Immagini della pagina






u .......

matist fairly inferred) to the conceal

b ........

..Beating, bearing, bringing. .........

..(Soft) as & ; (hard) as k. ment of thought as to its expression.

à .(Final) solidity, completeness. The difficulty, then, in the way of d .(Initial) violence. theorizing the forces which I imagine

...Concentration, convergence.

f the letters to exert to-day, in English, h Ethereality.

t in our latitude, in our stage of culture,

Hardness. &c., &c., is that the best expression is


.Thinness, slimness, fineness. ever due to the fullest knowledge, or

.Fineness of lights and sounds.

1.. intuition, or inspiration, of all the

..Metallic, chill, polish,

. Monotony. various phenomena of the world at the

.Denial, contempt. moment it is delivered to the true 0 ........ Solemnity, nobility, devotion, volume, estimate of the comparative age and


.. Voluptuousness.

......... Roughness, vibration. value of things,-in short, to the uni

gr........ Grit. versality of experience. I am ready to

.. Moisture. believe no bard ever wrote a line that

sh.... ....Confusion.

...Crudity, absurdity, humor. was not poetry to him ; but the experi

V........ Vehemence. ence of many has not been in harmony


...Haze, dreamy confusion. with that of a sufficient number of It would require a volume of quotapeople to make their impressions con- tion to fairly illustrate the happiness of siderable. And essentially the basis of the letters in suggesting the qualities wit fluctuates and extends. Every new

here indicated for them; but I hope genius destroys the old balances and by a few examples to so force their standards. Yet the essence we would genius upon the reader's memory that determine rises like perfume from the he will habitually observe it. And I whole process of the growth and decay will say, for his encouragement, that I of things, and is affected by considera- made

his schedule fifteen years ago, tions the faintest and remotest, -as and that I have met nothing since to dainty and difficult of apprehension as jostle its arrangement. He will directly would be the scent of a grain of mummy- see, too, that these convictions are by dust from Petra rising out of a cart-load no means singular. Burns, Swedenborg, of sweepings from the pavement of Pall and Pope, have occasionally manifested Mall, London, England. The only key the same; and, philologically rather to all poetry is the Book of Life. But than poetically speaking, Dr. Alexander if I have succeeded in conveying my Murray, of Edinburgh, reduced the meaning, the reader will look leniently whole Caucasian group of languages on the ambition of the present essay as to nine roots, to his own satisfaction at an appeal to his consciousness that shall least. As for what has been said of the prove us jointly in harmony with the obscurity and meanness of the origin genius which, in every age, according of language in general, I would cordially to its own circumstances, is efficient in refer the reader to “ Language, and the throwing out original language, and Study of Language," by Professor Whitespecially in enlightened times is apt in ney, of Yale College.-We will try the the selection of language poetical and vowels firstly. impressive to the general sense.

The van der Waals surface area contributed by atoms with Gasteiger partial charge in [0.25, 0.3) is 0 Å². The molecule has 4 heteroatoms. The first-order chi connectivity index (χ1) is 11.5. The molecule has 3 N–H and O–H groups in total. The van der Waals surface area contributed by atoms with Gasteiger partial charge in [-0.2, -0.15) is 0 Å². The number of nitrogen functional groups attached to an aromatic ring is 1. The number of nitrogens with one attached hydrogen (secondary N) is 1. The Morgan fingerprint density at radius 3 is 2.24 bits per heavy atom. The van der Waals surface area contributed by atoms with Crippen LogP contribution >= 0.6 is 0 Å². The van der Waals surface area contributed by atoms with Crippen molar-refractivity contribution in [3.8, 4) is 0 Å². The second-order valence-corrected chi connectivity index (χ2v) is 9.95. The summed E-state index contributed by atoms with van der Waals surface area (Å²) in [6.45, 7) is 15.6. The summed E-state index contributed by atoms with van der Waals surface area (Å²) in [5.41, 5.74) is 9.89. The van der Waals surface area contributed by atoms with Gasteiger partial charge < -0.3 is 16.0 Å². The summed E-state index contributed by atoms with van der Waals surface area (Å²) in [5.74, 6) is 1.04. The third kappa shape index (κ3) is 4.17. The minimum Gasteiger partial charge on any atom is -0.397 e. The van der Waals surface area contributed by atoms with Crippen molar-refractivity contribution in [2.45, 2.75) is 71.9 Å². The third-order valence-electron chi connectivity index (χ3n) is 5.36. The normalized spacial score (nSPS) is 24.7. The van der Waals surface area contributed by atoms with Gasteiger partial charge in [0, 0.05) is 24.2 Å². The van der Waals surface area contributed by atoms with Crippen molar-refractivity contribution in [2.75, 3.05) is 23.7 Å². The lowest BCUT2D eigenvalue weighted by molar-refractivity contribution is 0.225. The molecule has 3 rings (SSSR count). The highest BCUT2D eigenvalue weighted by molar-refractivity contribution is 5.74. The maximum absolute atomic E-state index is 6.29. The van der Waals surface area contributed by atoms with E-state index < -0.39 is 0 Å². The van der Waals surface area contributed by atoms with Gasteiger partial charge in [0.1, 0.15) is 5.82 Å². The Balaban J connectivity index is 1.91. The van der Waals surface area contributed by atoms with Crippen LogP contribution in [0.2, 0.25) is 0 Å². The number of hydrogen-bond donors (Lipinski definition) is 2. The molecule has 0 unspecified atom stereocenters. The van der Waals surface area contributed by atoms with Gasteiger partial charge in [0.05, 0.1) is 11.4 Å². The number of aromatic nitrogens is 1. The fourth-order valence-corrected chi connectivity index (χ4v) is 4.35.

A. “Far, far away, over the calm and I assert, then, that the sounds repre- mantling wave"-thus begins the boy's sented by the letters of the alphabet romance. He is possessed by the poetry have a special aptness in suggesting of the ocean—of vastness and space. the qualities opposed to them in the fol- The word ocean is seldom used except lowing schedule; and that the poetry, in expression of rolling and dashing ; the proverbs, the slang, and the common but the wave, the main, the vast waters, talk of our people approve this asser- the watery waste, or plain, are more